Under the Copyright Act 1968, authors and publishers who create a book are automatically entitled to a number of ‘exclusive rights’ over their work. Copyright protection of a book makes it illegal for others to make copies of that book without the permission of the copyright holder. Other provisions in the Copyright Act — the ‘parallel import restrictions’ — provide copyright holders with additional rights. They allow Australian copyright holders to prevent the importation for sale of copies of their works that have been legally produced and purchased overseas.
A number of other countries, including the United States and the United Kingdom, also have parallel import restrictions. In effect, these additional rights allow copyright holders to ‘segment’ international markets, which in theory may allow them to charge different prices or royalties in different markets without the risk that prices in any one market will be undercut by (cheaper) imports of the same book from other markets.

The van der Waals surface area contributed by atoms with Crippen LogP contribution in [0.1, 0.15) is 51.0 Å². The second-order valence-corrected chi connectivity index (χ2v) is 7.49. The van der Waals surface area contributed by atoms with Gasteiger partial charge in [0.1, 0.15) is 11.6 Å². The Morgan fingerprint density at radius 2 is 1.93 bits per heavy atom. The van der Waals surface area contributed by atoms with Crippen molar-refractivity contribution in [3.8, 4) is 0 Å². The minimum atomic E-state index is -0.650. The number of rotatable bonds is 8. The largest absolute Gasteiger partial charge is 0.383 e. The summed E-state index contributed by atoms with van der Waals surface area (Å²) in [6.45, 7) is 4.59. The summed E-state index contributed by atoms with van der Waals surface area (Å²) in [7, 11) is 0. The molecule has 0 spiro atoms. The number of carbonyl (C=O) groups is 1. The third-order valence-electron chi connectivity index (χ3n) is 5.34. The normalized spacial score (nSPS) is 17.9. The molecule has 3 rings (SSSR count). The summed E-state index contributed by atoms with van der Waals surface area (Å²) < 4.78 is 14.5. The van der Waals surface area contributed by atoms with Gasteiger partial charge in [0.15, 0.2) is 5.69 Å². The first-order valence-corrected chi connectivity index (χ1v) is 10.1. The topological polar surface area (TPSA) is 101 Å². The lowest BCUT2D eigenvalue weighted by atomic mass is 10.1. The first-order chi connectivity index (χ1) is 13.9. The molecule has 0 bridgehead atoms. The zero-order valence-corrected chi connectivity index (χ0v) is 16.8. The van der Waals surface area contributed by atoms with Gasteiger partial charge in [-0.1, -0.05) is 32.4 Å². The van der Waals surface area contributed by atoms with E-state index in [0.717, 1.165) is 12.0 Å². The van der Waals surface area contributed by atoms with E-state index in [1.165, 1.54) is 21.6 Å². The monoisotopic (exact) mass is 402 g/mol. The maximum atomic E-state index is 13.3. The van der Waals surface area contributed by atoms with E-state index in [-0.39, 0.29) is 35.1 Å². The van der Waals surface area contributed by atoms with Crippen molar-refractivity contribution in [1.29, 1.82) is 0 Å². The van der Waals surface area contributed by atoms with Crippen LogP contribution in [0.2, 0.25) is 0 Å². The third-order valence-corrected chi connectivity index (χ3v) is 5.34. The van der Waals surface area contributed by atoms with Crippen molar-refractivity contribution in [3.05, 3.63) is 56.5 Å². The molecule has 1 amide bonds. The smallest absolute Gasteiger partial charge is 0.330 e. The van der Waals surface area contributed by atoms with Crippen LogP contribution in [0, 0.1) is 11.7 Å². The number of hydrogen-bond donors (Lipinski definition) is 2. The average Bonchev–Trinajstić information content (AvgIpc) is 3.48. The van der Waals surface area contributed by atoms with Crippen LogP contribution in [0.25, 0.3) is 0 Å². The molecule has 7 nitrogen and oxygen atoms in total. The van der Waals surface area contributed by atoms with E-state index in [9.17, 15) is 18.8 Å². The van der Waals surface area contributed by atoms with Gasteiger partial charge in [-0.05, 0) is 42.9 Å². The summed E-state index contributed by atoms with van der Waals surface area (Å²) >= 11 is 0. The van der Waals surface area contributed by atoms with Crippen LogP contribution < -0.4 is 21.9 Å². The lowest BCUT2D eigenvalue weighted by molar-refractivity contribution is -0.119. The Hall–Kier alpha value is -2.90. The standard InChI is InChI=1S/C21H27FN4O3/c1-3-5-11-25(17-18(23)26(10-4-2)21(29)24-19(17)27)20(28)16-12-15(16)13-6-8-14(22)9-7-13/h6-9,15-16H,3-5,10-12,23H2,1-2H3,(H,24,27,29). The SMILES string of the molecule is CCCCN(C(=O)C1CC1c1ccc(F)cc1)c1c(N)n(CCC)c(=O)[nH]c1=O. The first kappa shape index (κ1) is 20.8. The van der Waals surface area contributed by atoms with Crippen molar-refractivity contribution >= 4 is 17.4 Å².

This study is about whether Australia’s parallel import restrictions are justified.